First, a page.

We have a few options for Influence Character.
Ian Malcolm is the official storyform's pick, and he seems like a logical choice. There's a reason his dialogue is so often cited. All his speeches about chaos and nature finding a way feel really important to the story. Honestly, though, I think he's only in the OS. He actually has very little interaction with Grant--none at all in the second half, and it never seems like Grant is dwelling on what Malclom has said. Once they're separated, the only time Grant gives Malcolm any thought at all is when he finds the eggs.
Hammond is a possibility; he benefits from probably being the best developed character in the story. Despite that, I think he's also only in the OS. I believe his development is largely due to his being the protagonist. He's the one driving the pursuit of opening the park and cloning the dinosaurs, and he's often asking the others to consider how the park is still salvageable.
My personal pick for IC is the dinosaurs themselves. I always feel like I'm out on a limb when I start considering non-humans as characters, especially something as important as IC, but I think there's a strong case here. Nothing in the story has as big an impact on Grant as his interactions with living, breathing dinosaurs. The most emotional core of the movie is structured around these interactions. He's completely awestruck when he sees the brachiosaurs. He lies across the chest of the triceratops, and when he recounts how the trike was his favorite dinosaur as a kid, its probably the most emotional he gets in the entire story, barring the times he's scared to death he's about to get eaten. He's completely drawn to them. He even lingers, perhaps imprudently, to observe the T-Rex feed.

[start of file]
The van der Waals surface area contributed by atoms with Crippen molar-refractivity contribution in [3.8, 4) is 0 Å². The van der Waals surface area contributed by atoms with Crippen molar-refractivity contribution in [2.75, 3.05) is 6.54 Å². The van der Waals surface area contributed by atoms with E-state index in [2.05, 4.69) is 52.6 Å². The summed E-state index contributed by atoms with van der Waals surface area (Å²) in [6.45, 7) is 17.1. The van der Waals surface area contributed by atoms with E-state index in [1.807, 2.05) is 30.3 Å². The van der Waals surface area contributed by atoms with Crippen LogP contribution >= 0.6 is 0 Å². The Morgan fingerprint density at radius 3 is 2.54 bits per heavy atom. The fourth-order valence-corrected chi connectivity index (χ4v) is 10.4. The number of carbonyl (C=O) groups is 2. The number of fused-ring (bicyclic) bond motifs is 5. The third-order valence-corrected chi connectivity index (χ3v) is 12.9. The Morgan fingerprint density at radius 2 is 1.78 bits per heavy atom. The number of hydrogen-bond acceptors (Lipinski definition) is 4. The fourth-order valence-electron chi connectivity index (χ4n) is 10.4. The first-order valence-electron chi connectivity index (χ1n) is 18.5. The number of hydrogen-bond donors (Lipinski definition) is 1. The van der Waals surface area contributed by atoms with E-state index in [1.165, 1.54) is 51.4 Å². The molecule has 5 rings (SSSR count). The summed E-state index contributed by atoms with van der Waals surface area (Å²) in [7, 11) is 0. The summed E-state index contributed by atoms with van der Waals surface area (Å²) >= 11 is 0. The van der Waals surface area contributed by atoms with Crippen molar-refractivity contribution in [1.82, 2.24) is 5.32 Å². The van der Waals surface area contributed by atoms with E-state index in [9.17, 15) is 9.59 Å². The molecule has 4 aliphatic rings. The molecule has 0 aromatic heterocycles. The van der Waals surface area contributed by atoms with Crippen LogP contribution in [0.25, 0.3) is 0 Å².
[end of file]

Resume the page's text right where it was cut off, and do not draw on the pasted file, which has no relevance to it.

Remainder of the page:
For Grant, the dinosaurs represent both the opportunity to prove his theories and an existential threat to his way of life. Being trapped in the park with them forces him into a parental role with the kids. All these things pressure Grant to change, to evolve or die out. Grant himself is a metaphorical dinosaur, and he needs to become a bird.
Good arguments for the dinosaurs as IC being in Fixed Attitude or Manipulation/ Psychology probably both exist. For now, I'll focus on Fixed Attitude since it goes along with my last few posts. Specifically, Impulsive Responses.
I think it's fairly straight forward. As animals, the dinosaurs embody impulsive responses. When Alex calls them monsters Grant says, "They're not monsters; they're animals. They do what they do." And of course they inspire impulsive responses in Grant. It's not hard to imagine they're satisfying some innermost desire to see the real thing. Memory and Contemplation are more difficult to find, but they've certainly inspired contemplation in the lunch scene, and there's talk about how the raptor's "remember." And then you have a brief recollection from Grant about triceratops being his favorite as a kid.
I'm not entirely sure. I might be making more of an RS argument here. Sometimes I find it hard to see the difference between the relationship and the IC's influence on the main character.